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Frequently asked questions
1How much does a typical residential solar system cost?
While system sizes can vary greatly, a typical residential solar system will have a post rebate cost between $15,000 and $40,000.
2Do the solar modules need to mount on the roof?
No. Though the roof is the most common location for mounting solar modules, they can also be mounted on the ground or in other architecturally integrated ways such as on walls or shade structures. Ground mounted systems tend to cost more than roof mounted systems because of the need for trenching, concrete footings and (typically) a steel sub-structure. Ground mounted systems are, however, viable and common.
3How long will a solar system last?
The main component of a solar system, the solar modules, are typically warranted for 25 years but have a design life of over 40. There are modules still operating today that were manufactured in the 1970’s. The inverters are typically warranted for 10 years. It is not certain how long they may last beyond their warranty period. A conservative set of assumptions when considering the long term financial performance of your system is to figure the performance at 30 years with the replacement of the inverters at year 15. The inverters may represent roughly 10% of the post rebate cost of the system depending on system size, configuration and system installation cost.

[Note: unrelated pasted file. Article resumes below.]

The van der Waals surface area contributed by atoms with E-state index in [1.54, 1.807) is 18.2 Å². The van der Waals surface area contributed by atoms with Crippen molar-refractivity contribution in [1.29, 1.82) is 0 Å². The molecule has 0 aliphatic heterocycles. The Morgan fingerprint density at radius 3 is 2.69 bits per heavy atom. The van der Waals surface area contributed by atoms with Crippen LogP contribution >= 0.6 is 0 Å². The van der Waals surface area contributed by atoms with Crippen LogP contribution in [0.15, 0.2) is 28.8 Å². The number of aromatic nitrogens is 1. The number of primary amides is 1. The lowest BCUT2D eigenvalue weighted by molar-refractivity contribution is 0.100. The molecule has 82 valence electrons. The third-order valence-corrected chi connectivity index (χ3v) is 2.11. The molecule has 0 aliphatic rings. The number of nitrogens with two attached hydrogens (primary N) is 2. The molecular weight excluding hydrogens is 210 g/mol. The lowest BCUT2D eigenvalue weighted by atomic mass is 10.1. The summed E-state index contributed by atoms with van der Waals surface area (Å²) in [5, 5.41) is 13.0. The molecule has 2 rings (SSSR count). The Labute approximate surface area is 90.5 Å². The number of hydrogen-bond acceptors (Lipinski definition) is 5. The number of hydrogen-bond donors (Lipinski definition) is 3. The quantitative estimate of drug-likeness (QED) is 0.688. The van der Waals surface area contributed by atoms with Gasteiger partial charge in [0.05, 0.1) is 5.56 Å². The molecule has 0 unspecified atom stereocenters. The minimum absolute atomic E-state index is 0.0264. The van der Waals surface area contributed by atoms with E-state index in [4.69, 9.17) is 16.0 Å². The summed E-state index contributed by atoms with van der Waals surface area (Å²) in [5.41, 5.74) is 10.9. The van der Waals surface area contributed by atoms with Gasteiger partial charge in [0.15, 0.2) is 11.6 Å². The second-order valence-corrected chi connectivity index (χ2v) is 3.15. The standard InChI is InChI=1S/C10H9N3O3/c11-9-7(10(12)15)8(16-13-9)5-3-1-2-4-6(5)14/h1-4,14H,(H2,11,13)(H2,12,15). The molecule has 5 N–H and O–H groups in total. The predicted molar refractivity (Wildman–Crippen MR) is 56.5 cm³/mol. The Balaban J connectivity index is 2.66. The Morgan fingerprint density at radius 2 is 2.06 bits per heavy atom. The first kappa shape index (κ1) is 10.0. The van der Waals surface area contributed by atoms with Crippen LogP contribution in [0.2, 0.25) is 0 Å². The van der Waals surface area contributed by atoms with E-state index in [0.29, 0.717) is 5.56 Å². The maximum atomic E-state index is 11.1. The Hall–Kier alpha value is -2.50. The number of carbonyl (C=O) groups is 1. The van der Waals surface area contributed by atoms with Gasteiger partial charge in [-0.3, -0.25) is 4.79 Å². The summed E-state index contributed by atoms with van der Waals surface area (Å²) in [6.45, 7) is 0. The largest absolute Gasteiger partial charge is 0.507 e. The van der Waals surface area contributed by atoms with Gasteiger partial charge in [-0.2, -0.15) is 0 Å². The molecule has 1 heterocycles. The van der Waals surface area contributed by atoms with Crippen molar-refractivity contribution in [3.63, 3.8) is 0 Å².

4What kind of maintenance does a solar system require?
Washing the solar array with water a few times a year is a good idea but not strictly critical. Most good solar designers have factored the effect of seasonal dust on your projected system output over time. Occasional visual inspection of the array is wise in order to identify any serious soiling of the array such as significant bird droppings or other types of opaque soiling. Checking the integrity of mechanical and electrical connections, checking the electrical characteristics of the system and logging data are other good annual maintenance practices.
5Will a solar system provide power during an electrical power outage?
Most grid tied solar electric systems do not provide electrical power during electrical power outages. As a requirement of a grid tied inverter’s safety listing, it must shut down in the event of grid power loss. Backup power systems can be designed into a grid tied solar system with the addition of a battery bank and a battery powered inverter. This option adds complexity and expense that should be weighed agaist the benefit of having backup power.